Group wants independence from rest of California


Sarah Rogers

Is California breaking up? A group has designed a campaign to divide California into two states, splitting up the rural areas from cities. Unlike other campaigns before them, New California is not leaving the union, but about leaving “old” California. New California supporters agree that there are too much unsuitable things to fix, so they want to start over with a new Californian state. Last week, pro New California supporters gathered outside a government building in Sacramento to read their own Declaration of Independence from California. The new state would be made up of roughly 15 million people across 42 counties, leaving the state’s coastal urban areas like Los Angeles on their own.

Robert Paul Preston and Tom Reed, the founders of the New California Movement, claim that the large amount of liberal politics from elite coastals has left many citizens of the California without a voice, especially rural farmers. According to the group, present day California is currently “ungovernable. This ranges from taxation and regulation, to education, law enforcement, and housing. Now the New Californians’ main complaints are that they are taxed at too high a level.

“If California split up, this would create chaos across the state.” said, sophomore Aidan Peeples. “Voting to split California into two is a long shot, that probably won’t get passed onto upper administration.”

The group cites Article 4, Section 3 of the U.S. Constitution, giving it the right to form a new state but acknowledges approval needs to come from the California Legislature. However, New California leaders are determined to convince state lawmakers to split the state before pushing the campaign even farther. California citizens are questioning if lawmakers will actually review the campaign.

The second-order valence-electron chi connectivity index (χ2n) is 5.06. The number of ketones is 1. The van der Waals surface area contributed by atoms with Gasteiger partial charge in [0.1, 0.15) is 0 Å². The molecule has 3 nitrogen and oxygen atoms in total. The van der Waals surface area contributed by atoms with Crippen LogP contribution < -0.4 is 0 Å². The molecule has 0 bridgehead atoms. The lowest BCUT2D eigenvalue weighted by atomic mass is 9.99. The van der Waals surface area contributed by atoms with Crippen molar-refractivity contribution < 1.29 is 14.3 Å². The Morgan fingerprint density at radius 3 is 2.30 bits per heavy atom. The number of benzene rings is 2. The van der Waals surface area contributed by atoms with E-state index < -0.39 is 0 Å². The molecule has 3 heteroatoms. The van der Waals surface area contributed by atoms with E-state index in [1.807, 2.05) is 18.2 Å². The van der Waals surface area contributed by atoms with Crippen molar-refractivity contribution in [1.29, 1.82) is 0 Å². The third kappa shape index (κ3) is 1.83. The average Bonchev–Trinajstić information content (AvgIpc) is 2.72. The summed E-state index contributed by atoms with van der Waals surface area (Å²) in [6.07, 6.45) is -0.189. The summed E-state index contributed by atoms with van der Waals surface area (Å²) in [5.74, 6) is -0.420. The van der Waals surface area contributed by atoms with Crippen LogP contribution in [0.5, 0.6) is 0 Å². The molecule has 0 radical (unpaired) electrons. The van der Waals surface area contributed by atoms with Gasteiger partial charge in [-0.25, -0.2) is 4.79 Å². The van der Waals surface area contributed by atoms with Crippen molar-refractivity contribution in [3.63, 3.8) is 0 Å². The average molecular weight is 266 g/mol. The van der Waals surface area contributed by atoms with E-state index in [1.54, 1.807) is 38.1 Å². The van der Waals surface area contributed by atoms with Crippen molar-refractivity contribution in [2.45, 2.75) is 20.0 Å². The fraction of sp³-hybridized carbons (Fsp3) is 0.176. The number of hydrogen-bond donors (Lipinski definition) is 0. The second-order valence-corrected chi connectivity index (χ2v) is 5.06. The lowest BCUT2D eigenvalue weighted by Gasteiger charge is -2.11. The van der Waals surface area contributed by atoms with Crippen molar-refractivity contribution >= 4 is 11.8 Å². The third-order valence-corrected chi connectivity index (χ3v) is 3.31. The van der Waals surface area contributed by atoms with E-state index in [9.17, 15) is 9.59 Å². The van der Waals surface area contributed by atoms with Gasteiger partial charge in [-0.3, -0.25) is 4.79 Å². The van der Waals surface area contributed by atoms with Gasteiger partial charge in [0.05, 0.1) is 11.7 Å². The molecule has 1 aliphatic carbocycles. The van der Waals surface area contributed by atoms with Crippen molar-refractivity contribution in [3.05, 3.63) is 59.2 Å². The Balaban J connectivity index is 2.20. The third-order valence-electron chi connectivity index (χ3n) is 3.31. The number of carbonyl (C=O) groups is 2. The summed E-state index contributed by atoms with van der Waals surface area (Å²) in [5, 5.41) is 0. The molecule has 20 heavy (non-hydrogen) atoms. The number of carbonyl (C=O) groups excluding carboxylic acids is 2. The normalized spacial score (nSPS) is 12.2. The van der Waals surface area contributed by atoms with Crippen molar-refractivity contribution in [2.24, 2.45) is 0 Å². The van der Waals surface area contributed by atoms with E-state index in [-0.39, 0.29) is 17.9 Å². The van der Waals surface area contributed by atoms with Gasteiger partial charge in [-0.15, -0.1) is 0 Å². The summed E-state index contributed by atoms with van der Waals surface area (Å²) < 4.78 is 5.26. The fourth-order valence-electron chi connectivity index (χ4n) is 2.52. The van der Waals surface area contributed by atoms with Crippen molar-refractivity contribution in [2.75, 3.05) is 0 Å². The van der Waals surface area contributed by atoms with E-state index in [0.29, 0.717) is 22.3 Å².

New California would not include Sonoma, Napa, Solano, Sacramento, Marin, San Francisco, Alameda, San Mateo, Santa Clara, Santa Cruz, San Benito, Monterey, San Luis Obispo, Santa Barbara, Ventura and Los Angele The line of division roughly follows the liberal versus conservative areas, as well as the coastal wealthiest from the valley middle class and poor.

“I think that California splitting up could be good for a specific type of people, including farmers and rural areas.” said, sophomore Alex Martin “Changing the tax laws, would benefit rural areas and farmers.”

To get this approved, lawmakers would have to vote to split up the state, then Congress would have to approve it. This is a long shot, but supporters are optimistic. A breakaway from California is highly unlikely. The last state to be created out of another state was West Virginia during the Civil War.